What does not kill you makes you stronger. ClichÃ©, but I found this saying to be true the hard way. Who could have imagined that an adventurous Christmas Eve with friends in Goa would turn into weeks of unbearable pain. Sure it did not kill me, but I came to believe that your greatest strength is actually in accepting your weakness and moving on despite the obstacles.
A night of excruciating pain
During my stay, I jumped over a wall, six feet short, in vain. Two of the bricks fell apart and I landed on my back and knew I had severely hurt my lower back. And the first thought that flooded my mind, apart from the agonising pain, was whether I would ever be able to walk again, or even go to the gym. The latter was equally important as I was into hardcore fitness which involved training in the gym regularly for hours, and my paranoia started to get the better of me.
Fight back your injury
The first few days were hell. Better put, it would take me three hours just to turn in bed. The little things that I took for granted seemed next to impossible.
What would be an effortless task now took hours, like moving from the stretcher to the X-ray table. The only options I was left with were either sulk or get back on my feet. Inspiration, the word we so casually use these days, was just a memory call away.
My late father, had not only survived an injury 13 years ago (he fell from the sixth floor of a building) but later went on to win the second place in a power lifting competition. But what was I exactly fighting? Not the muscle spasms, which were long and arduous but a tear in my muscle which confined me to bed for the next few weeks. Fortunately, my spine was saved the misery, though by only two inches. And I fought it with a belief that a mind which is full of fears has no place for dreams.
Listen to the doc but pay heed to your instincts, too
My doctors had the final word and rightly so. They told me I could not gym for the next three months. I heard them but I continued to do my share of research on the internet. I went in for physiotherapy, which helped a lot. I knew I had it in me to get back to my regular training, so I banked upon my instincts. My docs told me I couldn't walk until 15 days. But I was back on my feet by day 10.
Set short term goals
I was aware that I had to not only control my weight, repair my muscles, but also get fit! Not easy when I could not move without my crutches. That's when setting short term goals helped. On the first of January, I had to anchor a show in Calcutta and just the thought of landing up (that's all I could do, then) on the stage gave me enough confidence. My self assurance surprised my organisers who then boosted my resolve. I wore belts on the flight; I took pain killers, asked the staff for a front seat or swapped with passengers if there were none available.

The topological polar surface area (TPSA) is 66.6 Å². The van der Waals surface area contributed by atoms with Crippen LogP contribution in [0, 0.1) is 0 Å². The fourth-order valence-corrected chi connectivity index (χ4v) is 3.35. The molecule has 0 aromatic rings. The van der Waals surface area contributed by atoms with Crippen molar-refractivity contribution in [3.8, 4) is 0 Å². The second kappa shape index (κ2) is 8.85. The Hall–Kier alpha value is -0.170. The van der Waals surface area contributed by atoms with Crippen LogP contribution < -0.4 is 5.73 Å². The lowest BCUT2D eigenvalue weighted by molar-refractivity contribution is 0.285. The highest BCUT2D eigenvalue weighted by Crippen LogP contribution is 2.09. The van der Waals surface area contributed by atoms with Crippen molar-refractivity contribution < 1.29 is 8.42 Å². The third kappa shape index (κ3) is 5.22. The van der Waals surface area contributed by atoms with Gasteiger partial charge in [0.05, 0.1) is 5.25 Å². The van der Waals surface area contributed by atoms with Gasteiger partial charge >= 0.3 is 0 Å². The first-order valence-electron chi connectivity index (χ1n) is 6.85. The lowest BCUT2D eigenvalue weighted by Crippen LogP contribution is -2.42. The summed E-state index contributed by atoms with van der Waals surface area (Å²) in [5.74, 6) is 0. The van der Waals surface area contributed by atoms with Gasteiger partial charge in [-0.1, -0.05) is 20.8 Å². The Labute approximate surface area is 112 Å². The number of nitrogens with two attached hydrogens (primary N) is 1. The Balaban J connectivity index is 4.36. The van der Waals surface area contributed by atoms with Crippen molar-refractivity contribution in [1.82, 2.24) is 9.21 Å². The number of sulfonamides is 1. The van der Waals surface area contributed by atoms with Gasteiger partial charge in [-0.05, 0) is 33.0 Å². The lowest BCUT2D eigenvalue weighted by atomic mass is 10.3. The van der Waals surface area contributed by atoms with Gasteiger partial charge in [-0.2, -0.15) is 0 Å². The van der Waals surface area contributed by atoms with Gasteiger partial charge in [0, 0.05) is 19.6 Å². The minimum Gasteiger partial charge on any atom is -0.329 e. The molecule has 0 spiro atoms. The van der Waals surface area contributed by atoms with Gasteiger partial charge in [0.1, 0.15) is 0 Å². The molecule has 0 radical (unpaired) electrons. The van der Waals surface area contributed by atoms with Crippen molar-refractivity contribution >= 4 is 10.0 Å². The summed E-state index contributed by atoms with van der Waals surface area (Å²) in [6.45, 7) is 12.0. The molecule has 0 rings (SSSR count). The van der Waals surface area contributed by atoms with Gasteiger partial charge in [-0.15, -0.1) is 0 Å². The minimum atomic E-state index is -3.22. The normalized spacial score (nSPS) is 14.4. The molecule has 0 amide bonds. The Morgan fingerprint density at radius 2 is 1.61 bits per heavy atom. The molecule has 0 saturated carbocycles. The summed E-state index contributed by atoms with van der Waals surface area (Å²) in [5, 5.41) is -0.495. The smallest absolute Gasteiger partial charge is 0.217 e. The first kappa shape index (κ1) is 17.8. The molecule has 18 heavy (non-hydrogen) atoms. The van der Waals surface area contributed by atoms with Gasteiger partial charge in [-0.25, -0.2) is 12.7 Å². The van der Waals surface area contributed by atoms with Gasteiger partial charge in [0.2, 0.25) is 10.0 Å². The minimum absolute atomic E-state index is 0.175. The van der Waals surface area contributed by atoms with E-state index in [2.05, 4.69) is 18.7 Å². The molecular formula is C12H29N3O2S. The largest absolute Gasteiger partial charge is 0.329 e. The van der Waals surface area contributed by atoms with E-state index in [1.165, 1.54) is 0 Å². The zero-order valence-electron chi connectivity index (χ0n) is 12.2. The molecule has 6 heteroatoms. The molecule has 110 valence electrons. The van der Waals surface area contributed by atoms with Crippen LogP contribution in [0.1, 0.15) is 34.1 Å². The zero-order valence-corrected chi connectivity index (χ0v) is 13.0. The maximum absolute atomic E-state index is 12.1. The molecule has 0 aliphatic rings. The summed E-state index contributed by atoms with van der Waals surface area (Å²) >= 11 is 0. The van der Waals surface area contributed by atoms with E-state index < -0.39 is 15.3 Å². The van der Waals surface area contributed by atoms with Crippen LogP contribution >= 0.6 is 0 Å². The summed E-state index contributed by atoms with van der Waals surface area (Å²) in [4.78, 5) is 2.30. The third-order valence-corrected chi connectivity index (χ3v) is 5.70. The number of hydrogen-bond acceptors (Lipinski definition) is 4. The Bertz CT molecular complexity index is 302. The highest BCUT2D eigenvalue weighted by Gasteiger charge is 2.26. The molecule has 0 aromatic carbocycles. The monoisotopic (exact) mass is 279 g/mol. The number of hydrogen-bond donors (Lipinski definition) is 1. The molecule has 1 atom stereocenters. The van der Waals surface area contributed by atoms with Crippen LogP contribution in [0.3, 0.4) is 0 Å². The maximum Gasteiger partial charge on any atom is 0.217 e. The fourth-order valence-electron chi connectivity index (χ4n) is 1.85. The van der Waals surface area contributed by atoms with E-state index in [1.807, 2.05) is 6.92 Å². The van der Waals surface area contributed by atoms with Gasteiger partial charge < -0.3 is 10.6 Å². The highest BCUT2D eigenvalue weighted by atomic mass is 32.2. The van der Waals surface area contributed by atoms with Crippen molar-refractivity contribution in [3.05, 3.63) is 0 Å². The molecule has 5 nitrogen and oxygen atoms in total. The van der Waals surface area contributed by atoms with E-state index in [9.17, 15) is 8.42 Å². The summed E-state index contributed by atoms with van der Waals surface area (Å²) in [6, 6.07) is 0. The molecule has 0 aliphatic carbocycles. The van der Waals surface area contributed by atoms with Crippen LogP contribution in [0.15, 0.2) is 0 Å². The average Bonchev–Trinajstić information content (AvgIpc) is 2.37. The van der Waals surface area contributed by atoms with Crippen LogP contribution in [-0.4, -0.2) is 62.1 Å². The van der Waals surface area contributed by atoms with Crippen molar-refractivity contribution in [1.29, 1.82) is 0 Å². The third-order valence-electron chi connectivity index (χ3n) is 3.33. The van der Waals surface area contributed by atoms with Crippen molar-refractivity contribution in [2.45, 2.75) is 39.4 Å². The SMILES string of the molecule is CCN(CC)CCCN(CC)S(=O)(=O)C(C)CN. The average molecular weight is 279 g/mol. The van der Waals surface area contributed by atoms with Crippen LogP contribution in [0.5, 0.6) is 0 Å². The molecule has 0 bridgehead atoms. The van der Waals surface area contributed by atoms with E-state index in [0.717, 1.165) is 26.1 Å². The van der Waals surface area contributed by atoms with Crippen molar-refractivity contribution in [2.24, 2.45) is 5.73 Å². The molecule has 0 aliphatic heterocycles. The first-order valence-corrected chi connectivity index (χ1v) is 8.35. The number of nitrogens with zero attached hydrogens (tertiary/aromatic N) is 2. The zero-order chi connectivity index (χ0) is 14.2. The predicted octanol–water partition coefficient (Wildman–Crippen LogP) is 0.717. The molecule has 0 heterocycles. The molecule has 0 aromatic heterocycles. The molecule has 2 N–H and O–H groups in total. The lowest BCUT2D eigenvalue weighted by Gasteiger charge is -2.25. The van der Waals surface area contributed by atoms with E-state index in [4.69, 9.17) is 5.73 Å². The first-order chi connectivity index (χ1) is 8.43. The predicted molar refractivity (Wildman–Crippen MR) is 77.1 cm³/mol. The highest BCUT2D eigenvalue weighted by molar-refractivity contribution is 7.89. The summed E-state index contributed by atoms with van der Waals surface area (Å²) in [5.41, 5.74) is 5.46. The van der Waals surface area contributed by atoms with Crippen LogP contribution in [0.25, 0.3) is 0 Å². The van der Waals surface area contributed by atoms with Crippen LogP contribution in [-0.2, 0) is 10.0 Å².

Maintain a healthy diet
Very few people know this but I was an obese kid (MH readers will remember my teenage photo in baggy clothes with a Coke in hand!). I had taken care of weight issues before, so the prior knowledge and experience helped. I made sure I consumed a balance of proteins and carbs. I had paya soup, eggs, dal, brown rice and boiled chicken. The pain killers and the bed rest could have added more flab, but I made sure I avoided excess carbs and sweets. Now I was nearing my second goal- the second schedule of my film in February and could not afford looking unfit.
Win the battle for respect not reward
My mother and friends, Nikhil Chinapa and Sethu Vaidanathan were very supportive. But everyone kept telling me not to hustle. The doctor had said three months, but I knew I had to get back to the gym. So, if I walked for 10 minutes, the next day I would for 15. Slowly I got my muscles accustomed to more activity. Patience and determination won the battle. 20 days later, I was training in the gym!
Five exercises for a strong upper back
Staring into the depths of your computer screen for almost 40 hours a week?
Time to take stretching seriously - let's twist.
On all fours, place your right hand behind your head and brace your core. Rotate your right shoulder and elbow up and away from your left arm, until it points to the ceiling, hold it there for a moment. That's 1 rep. Do 20. Then switch arms. All your pieces are ready - now comes the hard part.
The big row
Works Middle back, shoulders
Holding dumbbells, bend at your knees and hips, and lower your torso until it's parallel to the floor. Let the weights hang down. Then pull your shoulders back and hold for a second. Next, lift the weights to the sides of your torso by squeezing your shoulder blades towards your spine. Lower and repeat.
The rack pack
Works Outer back, spinal supporters
Set a barbell at knee level in a squat rack and grab it with an overhand grip, hands wider than your legs. Then stand up, pushing your hips forward. Begin with no weight until it feels natural. When this exercise becomes easy, lift the barbell from the floor. The jigsaw's coming together; can you tell what it is yet?
Works Middle and lower back
Attach a handle to the lowest pulley on a cable station. With your left side to the pulley, grab the handle with your right hand. Pull the handle up and across your body until your hand is over your head. Return to the start. Complete all reps and repeat with your left arm.
The chin finish
Works Shoulders, upper back
Hang from a pull-up bar with an overhand grip. Pull your chest up to the bar and hold for 10-20 seconds. Once you can do more than five reps, add resistance with a weighted vest or a dumbbell between your feet. This one hurts, but it's the final piece in your back jigsaw. It's going to be a beautiful picture.